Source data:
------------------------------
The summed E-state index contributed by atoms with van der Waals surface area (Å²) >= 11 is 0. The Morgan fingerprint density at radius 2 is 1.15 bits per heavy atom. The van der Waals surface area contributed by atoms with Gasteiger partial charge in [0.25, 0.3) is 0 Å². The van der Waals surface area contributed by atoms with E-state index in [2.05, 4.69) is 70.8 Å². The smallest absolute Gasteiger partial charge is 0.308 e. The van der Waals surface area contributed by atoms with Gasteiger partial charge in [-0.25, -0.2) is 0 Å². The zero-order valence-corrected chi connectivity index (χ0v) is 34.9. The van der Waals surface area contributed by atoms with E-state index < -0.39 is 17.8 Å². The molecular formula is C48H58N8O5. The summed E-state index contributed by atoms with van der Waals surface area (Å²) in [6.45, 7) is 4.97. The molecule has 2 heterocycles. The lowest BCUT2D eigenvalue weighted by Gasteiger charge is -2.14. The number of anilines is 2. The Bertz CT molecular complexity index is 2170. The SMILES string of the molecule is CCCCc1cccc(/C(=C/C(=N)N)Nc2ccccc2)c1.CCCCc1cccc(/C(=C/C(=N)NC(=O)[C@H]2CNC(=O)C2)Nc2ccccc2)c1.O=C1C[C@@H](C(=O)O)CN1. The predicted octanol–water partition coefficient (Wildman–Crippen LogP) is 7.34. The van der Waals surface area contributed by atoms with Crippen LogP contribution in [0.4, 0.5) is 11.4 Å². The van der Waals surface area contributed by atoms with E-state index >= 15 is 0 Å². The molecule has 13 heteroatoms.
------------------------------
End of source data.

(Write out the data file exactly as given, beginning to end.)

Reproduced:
The summed E-state index contributed by atoms with van der Waals surface area (Å²) >= 11 is 0. The Morgan fingerprint density at radius 2 is 1.15 bits per heavy atom. The van der Waals surface area contributed by atoms with Gasteiger partial charge in [0.25, 0.3) is 0 Å². The van der Waals surface area contributed by atoms with E-state index in [2.05, 4.69) is 70.8 Å². The smallest absolute Gasteiger partial charge is 0.308 e. The van der Waals surface area contributed by atoms with Gasteiger partial charge in [-0.25, -0.2) is 0 Å². The zero-order valence-corrected chi connectivity index (χ0v) is 34.9. The van der Waals surface area contributed by atoms with E-state index < -0.39 is 17.8 Å². The molecular formula is C48H58N8O5. The summed E-state index contributed by atoms with van der Waals surface area (Å²) in [6.45, 7) is 4.97. The molecule has 2 heterocycles. The lowest BCUT2D eigenvalue weighted by Gasteiger charge is -2.14. The number of anilines is 2. The Bertz CT molecular complexity index is 2170. The SMILES string of the molecule is CCCCc1cccc(/C(=C/C(=N)N)Nc2ccccc2)c1.CCCCc1cccc(/C(=C/C(=N)NC(=O)[C@H]2CNC(=O)C2)Nc2ccccc2)c1.O=C1C[C@@H](C(=O)O)CN1. The predicted octanol–water partition coefficient (Wildman–Crippen LogP) is 7.34. The van der Waals surface area contributed by atoms with Crippen LogP contribution in [0.4, 0.5) is 11.4 Å². The van der Waals surface area contributed by atoms with E-state index >= 15 is 0 Å². The molecule has 13 heteroatoms.